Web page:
Child Labor in America, 1908-1912: Photographs of Lewis W. Hine
This commercial site (free access, but plenty of advertising) presents some of the most famous photographs of Lewis W. Hinetaken between 1908 and 1912documenting the exploitation of children in early 20th century industrial America. Hine (1874-1940) is one of the founders of modern documentary photography and the photographs showcased at this site illustrate why his reputation is so immense; they are powerful and moving, and beautifully reproduced here with stunning clarity and contrast. Along with the photographs which contain Hine's original captions, there is a short essay about the photographer, as well as the history of child labor in the United States.
Africa: South of the Sahara. Selected historical sites
This site is a compiled "URLogy" of historical sites about Africa, with short descriptions identifying each link. It is an extremely useful database with hundreds of links covering a broad spectrum of African history and resourcesa great resource to jump into research on African history or current events.
World War II Resources: Primary source materials on the Web
This site is devoted to primary source materials pertaining to all aspects of World War IIincluding French, German, British, and American involvement. More than 1,000 internal links; documents may be downloaded for off-site viewing.
The Handbook of Texas Online: A multidisciplinary encyclopedia
This online encyclopedia of Texas history, geography and culture, contains more than 23,000 articles on people, places, events, and history. The search function is self-explanatory and complete, but it helps to know specific names or key words. The Handbook of Texas Online is a joint project of The General Libraries at the University of Texas at Austin and the Texas State Historical Association.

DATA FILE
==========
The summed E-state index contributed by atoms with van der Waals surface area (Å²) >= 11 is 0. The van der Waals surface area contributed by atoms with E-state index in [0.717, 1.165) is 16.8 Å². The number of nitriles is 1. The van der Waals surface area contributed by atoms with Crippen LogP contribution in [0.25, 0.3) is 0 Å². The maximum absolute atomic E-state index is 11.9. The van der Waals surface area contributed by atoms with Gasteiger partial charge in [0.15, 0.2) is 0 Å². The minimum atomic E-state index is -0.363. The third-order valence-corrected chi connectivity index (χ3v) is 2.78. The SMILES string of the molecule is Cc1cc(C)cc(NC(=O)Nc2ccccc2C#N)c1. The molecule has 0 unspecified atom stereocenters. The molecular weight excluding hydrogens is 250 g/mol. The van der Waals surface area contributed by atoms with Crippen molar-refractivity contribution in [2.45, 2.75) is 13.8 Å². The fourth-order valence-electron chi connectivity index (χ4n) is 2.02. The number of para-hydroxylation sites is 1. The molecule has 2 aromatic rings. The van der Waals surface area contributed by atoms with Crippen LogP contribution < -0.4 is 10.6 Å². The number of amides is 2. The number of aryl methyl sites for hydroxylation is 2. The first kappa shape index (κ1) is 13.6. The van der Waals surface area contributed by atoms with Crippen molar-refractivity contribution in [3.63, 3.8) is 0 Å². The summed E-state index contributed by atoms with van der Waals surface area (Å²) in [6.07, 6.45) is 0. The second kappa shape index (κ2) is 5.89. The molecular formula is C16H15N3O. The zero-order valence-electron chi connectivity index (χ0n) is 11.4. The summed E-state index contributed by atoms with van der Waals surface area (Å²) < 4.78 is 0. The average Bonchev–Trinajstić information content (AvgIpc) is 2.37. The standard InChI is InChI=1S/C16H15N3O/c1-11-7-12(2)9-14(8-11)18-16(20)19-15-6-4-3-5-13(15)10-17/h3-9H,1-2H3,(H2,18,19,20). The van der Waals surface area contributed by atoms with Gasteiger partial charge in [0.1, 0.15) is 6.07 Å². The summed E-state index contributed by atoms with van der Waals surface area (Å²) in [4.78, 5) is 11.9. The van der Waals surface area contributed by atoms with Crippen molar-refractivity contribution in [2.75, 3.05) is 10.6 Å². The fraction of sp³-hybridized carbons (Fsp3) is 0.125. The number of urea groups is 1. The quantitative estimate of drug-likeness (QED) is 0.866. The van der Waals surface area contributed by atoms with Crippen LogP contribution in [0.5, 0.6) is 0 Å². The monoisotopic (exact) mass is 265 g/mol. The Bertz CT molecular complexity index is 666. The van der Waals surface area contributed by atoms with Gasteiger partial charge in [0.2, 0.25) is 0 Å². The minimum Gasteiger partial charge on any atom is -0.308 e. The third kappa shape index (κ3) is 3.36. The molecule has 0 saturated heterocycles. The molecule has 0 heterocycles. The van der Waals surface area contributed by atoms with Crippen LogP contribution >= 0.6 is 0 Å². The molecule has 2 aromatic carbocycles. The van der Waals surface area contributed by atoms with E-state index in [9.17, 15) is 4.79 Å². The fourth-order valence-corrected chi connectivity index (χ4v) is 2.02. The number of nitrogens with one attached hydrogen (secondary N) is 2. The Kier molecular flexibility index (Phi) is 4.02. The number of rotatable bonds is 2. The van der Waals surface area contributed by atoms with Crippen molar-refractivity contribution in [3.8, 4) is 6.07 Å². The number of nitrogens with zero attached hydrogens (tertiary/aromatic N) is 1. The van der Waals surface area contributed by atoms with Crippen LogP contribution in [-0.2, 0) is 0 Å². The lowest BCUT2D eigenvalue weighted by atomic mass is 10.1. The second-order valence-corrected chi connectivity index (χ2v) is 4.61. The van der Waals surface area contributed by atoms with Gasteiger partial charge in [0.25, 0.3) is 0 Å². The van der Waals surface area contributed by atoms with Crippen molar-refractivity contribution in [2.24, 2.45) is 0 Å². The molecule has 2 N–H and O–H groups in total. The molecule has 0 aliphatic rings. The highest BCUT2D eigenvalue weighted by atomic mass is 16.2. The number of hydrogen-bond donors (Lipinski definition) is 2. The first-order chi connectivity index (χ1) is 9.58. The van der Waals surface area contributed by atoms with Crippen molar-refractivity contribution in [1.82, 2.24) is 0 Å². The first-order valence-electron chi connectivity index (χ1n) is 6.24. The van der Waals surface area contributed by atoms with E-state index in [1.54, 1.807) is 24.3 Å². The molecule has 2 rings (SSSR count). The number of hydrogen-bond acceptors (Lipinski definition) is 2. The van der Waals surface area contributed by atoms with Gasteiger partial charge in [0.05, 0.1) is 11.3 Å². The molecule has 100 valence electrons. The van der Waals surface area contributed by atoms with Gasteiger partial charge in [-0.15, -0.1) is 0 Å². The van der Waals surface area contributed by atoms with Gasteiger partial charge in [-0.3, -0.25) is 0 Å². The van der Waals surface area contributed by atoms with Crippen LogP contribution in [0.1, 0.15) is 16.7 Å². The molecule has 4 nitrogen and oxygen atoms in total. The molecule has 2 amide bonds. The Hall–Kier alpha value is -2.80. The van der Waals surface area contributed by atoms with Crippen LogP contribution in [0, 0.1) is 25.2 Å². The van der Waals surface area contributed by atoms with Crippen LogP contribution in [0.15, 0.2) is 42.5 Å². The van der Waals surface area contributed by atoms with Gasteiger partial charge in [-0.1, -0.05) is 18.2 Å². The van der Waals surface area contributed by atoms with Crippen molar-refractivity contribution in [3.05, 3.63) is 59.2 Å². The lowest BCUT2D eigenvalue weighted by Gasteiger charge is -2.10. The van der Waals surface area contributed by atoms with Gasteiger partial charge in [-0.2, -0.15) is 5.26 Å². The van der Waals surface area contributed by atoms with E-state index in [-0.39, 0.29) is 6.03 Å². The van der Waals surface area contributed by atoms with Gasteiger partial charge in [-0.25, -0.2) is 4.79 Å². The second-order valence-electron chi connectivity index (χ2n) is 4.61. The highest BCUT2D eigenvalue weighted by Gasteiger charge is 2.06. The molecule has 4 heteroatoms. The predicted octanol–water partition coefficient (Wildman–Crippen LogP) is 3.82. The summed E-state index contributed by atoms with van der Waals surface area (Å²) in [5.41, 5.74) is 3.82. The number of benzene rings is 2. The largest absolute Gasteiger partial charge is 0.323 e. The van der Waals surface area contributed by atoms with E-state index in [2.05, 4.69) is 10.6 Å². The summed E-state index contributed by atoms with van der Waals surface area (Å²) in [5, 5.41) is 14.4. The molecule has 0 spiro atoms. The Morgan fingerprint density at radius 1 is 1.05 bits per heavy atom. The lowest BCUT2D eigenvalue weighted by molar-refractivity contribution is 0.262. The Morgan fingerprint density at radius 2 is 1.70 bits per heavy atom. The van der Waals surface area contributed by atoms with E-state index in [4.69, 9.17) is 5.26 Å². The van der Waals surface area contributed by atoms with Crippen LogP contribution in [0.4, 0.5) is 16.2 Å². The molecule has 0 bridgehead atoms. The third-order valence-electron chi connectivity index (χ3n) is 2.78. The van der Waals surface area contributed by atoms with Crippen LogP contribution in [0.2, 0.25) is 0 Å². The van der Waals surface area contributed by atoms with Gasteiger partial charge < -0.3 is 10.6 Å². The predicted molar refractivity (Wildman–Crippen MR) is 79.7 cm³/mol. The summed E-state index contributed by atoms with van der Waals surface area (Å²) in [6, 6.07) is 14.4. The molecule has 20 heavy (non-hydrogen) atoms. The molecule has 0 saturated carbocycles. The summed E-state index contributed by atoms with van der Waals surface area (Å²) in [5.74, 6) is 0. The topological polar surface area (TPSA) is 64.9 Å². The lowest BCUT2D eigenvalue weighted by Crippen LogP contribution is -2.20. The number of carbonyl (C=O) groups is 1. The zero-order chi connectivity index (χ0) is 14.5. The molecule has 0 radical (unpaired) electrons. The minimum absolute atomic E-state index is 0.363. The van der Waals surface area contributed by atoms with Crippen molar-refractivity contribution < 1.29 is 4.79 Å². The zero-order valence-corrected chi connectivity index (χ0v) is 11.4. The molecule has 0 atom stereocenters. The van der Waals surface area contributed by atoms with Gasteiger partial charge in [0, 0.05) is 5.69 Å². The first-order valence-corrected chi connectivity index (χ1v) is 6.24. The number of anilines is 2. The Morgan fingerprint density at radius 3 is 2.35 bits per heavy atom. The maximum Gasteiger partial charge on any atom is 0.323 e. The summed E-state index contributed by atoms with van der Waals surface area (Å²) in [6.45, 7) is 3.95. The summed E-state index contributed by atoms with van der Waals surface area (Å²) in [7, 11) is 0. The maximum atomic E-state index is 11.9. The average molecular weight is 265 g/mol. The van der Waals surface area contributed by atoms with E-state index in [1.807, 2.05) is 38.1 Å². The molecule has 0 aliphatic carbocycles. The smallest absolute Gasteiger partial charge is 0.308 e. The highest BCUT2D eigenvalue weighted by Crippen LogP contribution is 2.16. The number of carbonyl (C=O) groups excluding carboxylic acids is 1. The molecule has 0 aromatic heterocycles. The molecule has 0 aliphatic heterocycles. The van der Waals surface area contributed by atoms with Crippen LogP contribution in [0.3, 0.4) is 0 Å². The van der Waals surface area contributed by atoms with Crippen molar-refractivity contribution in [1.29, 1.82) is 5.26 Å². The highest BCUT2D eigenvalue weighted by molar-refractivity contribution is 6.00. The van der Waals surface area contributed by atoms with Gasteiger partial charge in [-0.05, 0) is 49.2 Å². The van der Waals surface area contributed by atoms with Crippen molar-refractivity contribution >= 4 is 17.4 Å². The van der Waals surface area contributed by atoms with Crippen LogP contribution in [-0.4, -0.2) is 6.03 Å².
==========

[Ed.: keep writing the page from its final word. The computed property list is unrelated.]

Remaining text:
A truly multimedia site with over 1,000 pages to explore, this site has two goals. The first is to bring the history of one of the world's first cities, ancient Harappa, to the Web. Harappa lies in the Indus Valley; it was part of a civilization that flourished around 2,500
B.C. in the western part of South Asia, in what today is
Pakistan and western India. The other half of the site deals with later South Asian history, the Raj, by presenting engravings, lithographs, photographs and film.
Biographical Directory of the United States Congress, 1774-present
This Web site features short biographies (with bibliographies) of each member of Congress from 1774 to the present. However, without the full name (excluding nicknames) of a particular member of Congress, the search function will not retrieve the requested information. When searching for Teddy Roosevelt, the full name, Theodore, must be entered; the search engine will not recognize "Teddy." Additional information including congressional history and a list of current members of Congress with their phone numbers, e-mail addresses, current legislation, bills, and committees assignments is also available at the site.
SCRAN: Searchable Archive of Scotland's History and Culture
This Web site is a great resource for the study of Scottish material culture and history. It includes items and documents from a variety of museums, galleries, archives, and universities. Among the resources is a gallery of over 1,000 photographs, a history of churches in Scotland, and reproductions of advertisements for women during World War II. The site is part of the ongoing "National Grid for Learning," and includes special resources for educators
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Noteworthy World Wide Web Sites
Copyright © 1999 by The Journal for MultiMedia History